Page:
The Journey

After completing Tennessee and Florida, my trip to New England is my first of many to places that I’ve never had a reason to visit.

My preconceived notions of Connecticut (derived from caricatures in movies and television) are that most of the people wished they lived in New York or Boston (or Providence) but can’t afford the prices in either locale, or that people were WASP-y old money that has more resources than motivation to strike out from where they were raised.

Imagine my surprise when I find that most cities in Connecticut were the opposite of high class country clubs and homes with manicured lawns! Other than New Haven and some pockets of Hartford, the rest of the state seemed to be in an economic depression.

I made a ring around the state over the course of 2 days, starting in Hartford and saw everything from urban to rural, thriving to decay.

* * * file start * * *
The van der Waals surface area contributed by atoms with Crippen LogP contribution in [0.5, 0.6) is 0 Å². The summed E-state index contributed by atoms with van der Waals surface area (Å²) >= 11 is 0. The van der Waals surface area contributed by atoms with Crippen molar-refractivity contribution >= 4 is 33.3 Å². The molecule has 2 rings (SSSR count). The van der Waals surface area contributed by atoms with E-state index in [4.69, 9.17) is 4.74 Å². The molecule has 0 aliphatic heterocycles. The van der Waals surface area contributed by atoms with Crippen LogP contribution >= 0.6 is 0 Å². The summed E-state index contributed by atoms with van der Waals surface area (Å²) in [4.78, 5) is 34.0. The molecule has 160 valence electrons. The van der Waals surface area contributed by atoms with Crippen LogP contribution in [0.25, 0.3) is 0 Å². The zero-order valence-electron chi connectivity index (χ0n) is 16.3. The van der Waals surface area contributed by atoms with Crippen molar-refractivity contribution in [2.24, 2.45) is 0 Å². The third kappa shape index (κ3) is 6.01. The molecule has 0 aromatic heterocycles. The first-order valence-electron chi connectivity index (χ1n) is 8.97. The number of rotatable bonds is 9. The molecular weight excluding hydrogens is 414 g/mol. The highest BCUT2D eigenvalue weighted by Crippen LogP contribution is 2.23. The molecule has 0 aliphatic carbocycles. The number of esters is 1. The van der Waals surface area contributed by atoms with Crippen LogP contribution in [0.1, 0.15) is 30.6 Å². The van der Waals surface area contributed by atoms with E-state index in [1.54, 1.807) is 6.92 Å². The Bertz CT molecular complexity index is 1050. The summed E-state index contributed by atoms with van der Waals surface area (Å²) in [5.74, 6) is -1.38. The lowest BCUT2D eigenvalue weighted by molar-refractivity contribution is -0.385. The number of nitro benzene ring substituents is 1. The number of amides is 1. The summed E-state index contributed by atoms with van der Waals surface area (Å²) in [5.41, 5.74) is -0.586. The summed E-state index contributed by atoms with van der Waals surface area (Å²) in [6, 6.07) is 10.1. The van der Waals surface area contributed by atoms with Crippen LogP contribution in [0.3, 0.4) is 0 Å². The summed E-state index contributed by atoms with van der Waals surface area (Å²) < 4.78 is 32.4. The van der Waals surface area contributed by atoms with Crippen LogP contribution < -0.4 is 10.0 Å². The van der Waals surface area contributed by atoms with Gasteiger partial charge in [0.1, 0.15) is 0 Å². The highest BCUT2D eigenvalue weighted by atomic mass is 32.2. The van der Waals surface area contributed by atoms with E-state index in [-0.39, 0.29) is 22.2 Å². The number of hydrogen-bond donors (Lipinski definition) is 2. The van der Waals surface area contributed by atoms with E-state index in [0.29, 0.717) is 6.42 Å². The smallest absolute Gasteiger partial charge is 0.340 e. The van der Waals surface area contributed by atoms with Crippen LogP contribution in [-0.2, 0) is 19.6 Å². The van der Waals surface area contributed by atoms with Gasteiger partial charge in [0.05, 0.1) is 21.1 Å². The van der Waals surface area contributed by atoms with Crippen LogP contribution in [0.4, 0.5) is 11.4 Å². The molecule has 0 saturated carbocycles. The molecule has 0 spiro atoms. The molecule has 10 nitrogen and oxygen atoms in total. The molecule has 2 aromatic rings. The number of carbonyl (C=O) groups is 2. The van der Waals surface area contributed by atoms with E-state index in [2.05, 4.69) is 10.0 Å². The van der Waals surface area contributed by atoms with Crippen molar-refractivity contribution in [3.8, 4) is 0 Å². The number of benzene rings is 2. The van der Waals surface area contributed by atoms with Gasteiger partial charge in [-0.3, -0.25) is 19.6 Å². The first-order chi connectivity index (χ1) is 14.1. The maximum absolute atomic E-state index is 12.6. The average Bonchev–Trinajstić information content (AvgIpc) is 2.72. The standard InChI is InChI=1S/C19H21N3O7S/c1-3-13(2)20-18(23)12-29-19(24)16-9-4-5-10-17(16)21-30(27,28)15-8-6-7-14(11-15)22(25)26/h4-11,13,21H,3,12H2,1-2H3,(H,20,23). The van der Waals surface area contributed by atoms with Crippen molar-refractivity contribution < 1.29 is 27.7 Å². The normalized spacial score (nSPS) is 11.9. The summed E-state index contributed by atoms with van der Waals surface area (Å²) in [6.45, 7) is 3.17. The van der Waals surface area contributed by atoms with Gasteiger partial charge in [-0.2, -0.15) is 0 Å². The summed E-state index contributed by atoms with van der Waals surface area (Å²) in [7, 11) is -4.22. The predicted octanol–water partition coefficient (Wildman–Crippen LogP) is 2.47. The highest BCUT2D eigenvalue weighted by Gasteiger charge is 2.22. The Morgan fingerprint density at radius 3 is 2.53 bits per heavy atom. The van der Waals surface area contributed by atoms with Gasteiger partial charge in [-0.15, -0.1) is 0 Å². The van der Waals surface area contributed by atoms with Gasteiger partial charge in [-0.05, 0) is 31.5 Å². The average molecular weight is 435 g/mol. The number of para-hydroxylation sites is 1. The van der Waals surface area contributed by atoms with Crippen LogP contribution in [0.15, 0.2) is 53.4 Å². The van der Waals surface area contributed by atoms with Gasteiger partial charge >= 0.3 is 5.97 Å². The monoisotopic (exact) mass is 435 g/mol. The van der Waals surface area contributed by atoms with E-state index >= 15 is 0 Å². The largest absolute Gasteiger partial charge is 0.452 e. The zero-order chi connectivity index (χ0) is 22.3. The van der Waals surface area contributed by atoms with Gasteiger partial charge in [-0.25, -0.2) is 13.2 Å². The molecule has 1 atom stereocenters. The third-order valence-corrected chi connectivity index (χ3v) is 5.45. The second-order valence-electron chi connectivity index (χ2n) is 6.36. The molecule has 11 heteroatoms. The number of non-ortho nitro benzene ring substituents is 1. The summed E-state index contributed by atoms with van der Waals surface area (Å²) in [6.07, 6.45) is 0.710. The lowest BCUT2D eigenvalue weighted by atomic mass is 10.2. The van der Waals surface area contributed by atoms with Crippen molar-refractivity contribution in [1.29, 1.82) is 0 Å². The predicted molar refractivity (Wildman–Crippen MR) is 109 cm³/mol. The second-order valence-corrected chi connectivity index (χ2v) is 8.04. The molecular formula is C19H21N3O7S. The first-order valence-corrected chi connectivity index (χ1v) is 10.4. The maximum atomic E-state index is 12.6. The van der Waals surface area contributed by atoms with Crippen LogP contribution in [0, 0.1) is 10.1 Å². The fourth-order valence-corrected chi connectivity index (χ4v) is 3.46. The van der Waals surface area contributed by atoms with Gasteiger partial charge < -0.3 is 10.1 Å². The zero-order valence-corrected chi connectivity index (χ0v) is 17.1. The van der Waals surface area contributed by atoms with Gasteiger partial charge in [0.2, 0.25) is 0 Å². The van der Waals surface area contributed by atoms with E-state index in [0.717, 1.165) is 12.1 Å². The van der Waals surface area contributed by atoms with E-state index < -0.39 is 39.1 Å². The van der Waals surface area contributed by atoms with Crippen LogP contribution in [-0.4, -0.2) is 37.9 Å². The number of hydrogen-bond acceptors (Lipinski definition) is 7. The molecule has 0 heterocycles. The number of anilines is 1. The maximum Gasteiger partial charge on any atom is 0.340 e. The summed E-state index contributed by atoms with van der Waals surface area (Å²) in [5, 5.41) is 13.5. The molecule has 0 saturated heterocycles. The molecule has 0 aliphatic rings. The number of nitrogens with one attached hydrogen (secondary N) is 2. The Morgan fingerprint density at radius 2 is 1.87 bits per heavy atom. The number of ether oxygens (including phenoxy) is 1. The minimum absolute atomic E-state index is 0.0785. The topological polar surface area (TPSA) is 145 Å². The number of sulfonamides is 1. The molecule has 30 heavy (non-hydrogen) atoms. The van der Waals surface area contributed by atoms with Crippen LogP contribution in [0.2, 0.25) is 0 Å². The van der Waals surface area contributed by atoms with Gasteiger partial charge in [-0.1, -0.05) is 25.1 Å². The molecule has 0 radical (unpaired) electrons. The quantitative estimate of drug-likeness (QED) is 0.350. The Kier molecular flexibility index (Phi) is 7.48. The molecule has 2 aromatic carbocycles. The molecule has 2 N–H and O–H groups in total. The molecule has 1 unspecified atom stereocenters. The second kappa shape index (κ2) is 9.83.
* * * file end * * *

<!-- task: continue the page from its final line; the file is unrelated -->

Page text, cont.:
New Haven definitely was the highlight for me – the architecture of Yale’s campus really does inspire awe. More than just the campus, the whole city is dripping with history, great eats, and interesting spots to visit.

The most sad has to be Bridgeport. I can almost imagine how it was back in the 60s and 70s – a booming town with a vibrant center. Now, its a shell of what once was. The only people I witnessed in downtown Bridgeport were the homeless population tucked into the alcoves of the historic storefronts. Empty buildings for rent and others falling in on themselves really drive home the fact that Fairfield County is mostly a bedroom community for those that commute in to NYC to work and play.

The more rural counties – Litchfield, Tolland, Windham, Norwich – speak to the fact that the woes of small town USA aren’t confined to the south. The struggle for small business and housing is everywhere.

More than anything else, I took away the hope that if the towns in New England have sustained themselves since the early 1700s then it is possible for towns anywhere to do the same.